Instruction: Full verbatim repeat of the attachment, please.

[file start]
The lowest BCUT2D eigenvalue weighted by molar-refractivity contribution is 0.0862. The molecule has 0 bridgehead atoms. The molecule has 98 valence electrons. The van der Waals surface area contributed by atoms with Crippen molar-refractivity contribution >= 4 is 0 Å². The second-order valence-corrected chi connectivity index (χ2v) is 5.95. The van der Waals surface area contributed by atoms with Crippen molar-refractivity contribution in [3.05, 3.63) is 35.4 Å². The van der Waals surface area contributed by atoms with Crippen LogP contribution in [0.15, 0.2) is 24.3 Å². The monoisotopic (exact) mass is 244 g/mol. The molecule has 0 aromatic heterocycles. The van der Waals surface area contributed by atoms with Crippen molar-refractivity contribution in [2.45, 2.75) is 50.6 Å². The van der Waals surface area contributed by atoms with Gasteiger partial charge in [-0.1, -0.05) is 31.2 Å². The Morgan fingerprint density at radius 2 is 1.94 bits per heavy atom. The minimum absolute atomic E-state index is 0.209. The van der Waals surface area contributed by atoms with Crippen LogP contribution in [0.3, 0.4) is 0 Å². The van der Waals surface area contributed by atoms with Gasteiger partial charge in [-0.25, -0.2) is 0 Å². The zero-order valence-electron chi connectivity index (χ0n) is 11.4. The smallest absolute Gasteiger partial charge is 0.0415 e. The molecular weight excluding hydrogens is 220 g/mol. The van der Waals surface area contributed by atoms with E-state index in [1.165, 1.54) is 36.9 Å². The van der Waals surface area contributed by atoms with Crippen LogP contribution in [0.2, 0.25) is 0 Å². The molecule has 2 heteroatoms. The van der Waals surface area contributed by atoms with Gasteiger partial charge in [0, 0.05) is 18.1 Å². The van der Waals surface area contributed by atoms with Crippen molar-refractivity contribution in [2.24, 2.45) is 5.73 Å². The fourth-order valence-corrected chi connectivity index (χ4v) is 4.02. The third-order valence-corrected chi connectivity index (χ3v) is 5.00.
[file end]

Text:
The lowest BCUT2D eigenvalue weighted by molar-refractivity contribution is 0.0862. The molecule has 0 bridgehead atoms. The molecule has 98 valence electrons. The van der Waals surface area contributed by atoms with Crippen molar-refractivity contribution >= 4 is 0 Å². The second-order valence-corrected chi connectivity index (χ2v) is 5.95. The van der Waals surface area contributed by atoms with Crippen molar-refractivity contribution in [3.05, 3.63) is 35.4 Å². The van der Waals surface area contributed by atoms with Crippen LogP contribution in [0.15, 0.2) is 24.3 Å². The monoisotopic (exact) mass is 244 g/mol. The molecule has 0 aromatic heterocycles. The van der Waals surface area contributed by atoms with Crippen molar-refractivity contribution in [2.45, 2.75) is 50.6 Å². The van der Waals surface area contributed by atoms with Gasteiger partial charge in [-0.1, -0.05) is 31.2 Å². The Morgan fingerprint density at radius 2 is 1.94 bits per heavy atom. The minimum absolute atomic E-state index is 0.209. The van der Waals surface area contributed by atoms with Crippen LogP contribution in [0.3, 0.4) is 0 Å². The van der Waals surface area contributed by atoms with Gasteiger partial charge in [-0.25, -0.2) is 0 Å². The zero-order valence-electron chi connectivity index (χ0n) is 11.4. The smallest absolute Gasteiger partial charge is 0.0415 e. The molecular weight excluding hydrogens is 220 g/mol. The van der Waals surface area contributed by atoms with E-state index in [1.165, 1.54) is 36.9 Å². The van der Waals surface area contributed by atoms with Crippen LogP contribution in [0.2, 0.25) is 0 Å². The molecule has 2 heteroatoms. The van der Waals surface area contributed by atoms with Gasteiger partial charge in [0, 0.05) is 18.1 Å². The van der Waals surface area contributed by atoms with Crippen molar-refractivity contribution in [2.24, 2.45) is 5.73 Å². The fourth-order valence-corrected chi connectivity index (χ4v) is 4.02. The third-order valence-corrected chi connectivity index (χ3v) is 5.00.